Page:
• Eliminate stereotypes in your behavior by recognizing your peers' unique strengths.
  • Inform yourself about scholarly advances that have resulted from the inclusion of multicultural research, knowledge, and perspectives in your discipline. Become aware of the challenges such advances pose to faculty and students pursuing them.
  • Reach out to students of color in seminars, discussions, and group assignments. Collaborate on research or teaching projects and look for opportunities to present these projects in departmental forums or disciplinary meetings.
  • Ask your department to offer workshops on financial support, mentoring, diversity, community building, success strategies, and other matters important to your success. Offer to help department personnel organize these kinds of events.
  • Consult the Graduate Studies web pages for listings of academic, professional, and community resources you can use to navigate the graduate student experience.
  • Talk with your mentors about ways they can help you achieve a broad range of professional development experiences. If you are a student of color on a fellowship, let faculty and peers know you are interested in guest lecturing or collaborating in different lab groups.
  • Familiarize yourself with minority peers and white peers inside and outside your department who can help expand your networks.
  • Gain exposure by joining student policy, curricular, or cultural groups. Serve and shape the needs of your community by being a student representative at faculty meetings, joining the Graduate Student Organization, or leading writing, study, or teaching groups.
  • Become involved with national networks for underrepresented minorities and women students. Identify national conferences for underrepresented groups and share these with your department chair. Consider asking for financial assistance to attend.

Suggestions for Faculty

  • Reflect on how you have been socialized to think about race and ethnicity and make efforts to increase your awareness, socially and academically.
  • Inform yourself about scholarly advances in your discipline resulting from the inclusion of multicultural research and perspectives. Think about the challenges these advances pose to your discipline and to scholars.
  • Become a role model for students of color, regardless of your ethnic background. Learning more about minority students' needs will enable you to carry out this role. Also, build more explicit connections to faculty of color in or outside your department and expose your students to their work and ideas.
  • Seek, first and foremost, to understand students' individual needs. Students from different race and ethnic groups face issues and experiences differently than white students. At the same time, avoid assuming that all students from a given racial or ethnic group have the same perspectives or needs.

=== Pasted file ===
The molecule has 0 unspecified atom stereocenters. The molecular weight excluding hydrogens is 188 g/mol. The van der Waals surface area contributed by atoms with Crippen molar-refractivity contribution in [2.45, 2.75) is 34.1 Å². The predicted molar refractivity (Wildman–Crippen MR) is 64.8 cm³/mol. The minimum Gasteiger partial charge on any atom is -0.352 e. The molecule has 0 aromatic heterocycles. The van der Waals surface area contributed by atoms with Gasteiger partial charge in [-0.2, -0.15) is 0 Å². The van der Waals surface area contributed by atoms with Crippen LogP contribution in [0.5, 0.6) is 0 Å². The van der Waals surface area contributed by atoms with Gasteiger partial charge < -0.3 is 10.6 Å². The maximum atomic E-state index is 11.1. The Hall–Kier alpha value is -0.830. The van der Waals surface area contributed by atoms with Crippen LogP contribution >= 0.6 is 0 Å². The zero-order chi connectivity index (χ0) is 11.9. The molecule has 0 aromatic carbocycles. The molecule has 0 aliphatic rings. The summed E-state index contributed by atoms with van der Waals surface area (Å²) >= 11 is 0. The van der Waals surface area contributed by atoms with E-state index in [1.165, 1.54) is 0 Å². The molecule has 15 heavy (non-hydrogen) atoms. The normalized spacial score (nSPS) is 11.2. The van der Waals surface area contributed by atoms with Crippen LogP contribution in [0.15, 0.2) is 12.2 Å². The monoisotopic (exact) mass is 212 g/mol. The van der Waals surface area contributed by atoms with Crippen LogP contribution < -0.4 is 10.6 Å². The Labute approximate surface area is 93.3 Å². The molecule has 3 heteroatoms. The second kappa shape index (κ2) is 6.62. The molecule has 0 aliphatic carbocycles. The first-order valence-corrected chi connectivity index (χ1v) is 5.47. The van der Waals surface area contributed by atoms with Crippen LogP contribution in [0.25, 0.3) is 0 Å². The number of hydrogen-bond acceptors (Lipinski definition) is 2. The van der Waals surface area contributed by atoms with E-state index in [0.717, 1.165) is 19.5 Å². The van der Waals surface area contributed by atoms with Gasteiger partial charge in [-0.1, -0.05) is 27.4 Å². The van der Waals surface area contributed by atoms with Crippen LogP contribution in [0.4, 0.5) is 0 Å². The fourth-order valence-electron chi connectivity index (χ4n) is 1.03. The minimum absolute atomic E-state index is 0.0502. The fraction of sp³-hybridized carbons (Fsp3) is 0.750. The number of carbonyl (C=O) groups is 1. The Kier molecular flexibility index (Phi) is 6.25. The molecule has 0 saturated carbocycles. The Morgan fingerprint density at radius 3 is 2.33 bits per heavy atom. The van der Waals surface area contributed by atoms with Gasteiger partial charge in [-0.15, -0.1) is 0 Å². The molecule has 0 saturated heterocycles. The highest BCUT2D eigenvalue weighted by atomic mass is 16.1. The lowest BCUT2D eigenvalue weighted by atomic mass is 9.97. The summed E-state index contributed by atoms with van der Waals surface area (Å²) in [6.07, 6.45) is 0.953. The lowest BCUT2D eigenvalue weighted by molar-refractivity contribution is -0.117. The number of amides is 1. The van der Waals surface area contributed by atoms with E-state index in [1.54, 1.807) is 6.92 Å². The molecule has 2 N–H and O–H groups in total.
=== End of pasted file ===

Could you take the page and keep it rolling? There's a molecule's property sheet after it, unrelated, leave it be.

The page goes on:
• Be aware of negative classroom dynamics and the ways they may affect the experiences of all students.
  • Explicitly recognize each minority student's unique strengths and scholarly promise. Talk to students about their strengths and help them improve in other areas.
  • Offer minority students a breadth of possibilities for scholarly interactions: leading discussions, collaborating on projects, designing workshops, and presenting research at campus forums or disciplinary meetings. This allows students to show their strengths and learn new skills.
  • Make sure your department offers at least one workshop per quarter on financial support, mentoring, community building, success strategies, and other issues of importance to all students, particularly those of color. Use e-mail, newsletters, or posters to publicize helpful resources available from the Graduate Studies Office and other campus units.
  • Help your department create a policy of providing varied and developmental assistantships to all graduate students, including students of color on fellowships. Broad exposure to different kinds of academic work is just as important as deep exposure to a research problem.
  • Use informal assignments to broaden graduate students' experience, such as being student representatives in policy, curricular, and faculty meetings, or leading various writing, research, or teaching groups.
  • Familiarize yourself with minority colleagues and white faculty both in and outside your department who may help extend all students' networks.
  • Learn about national networks for underrepresented minorities in your discipline and participate in them.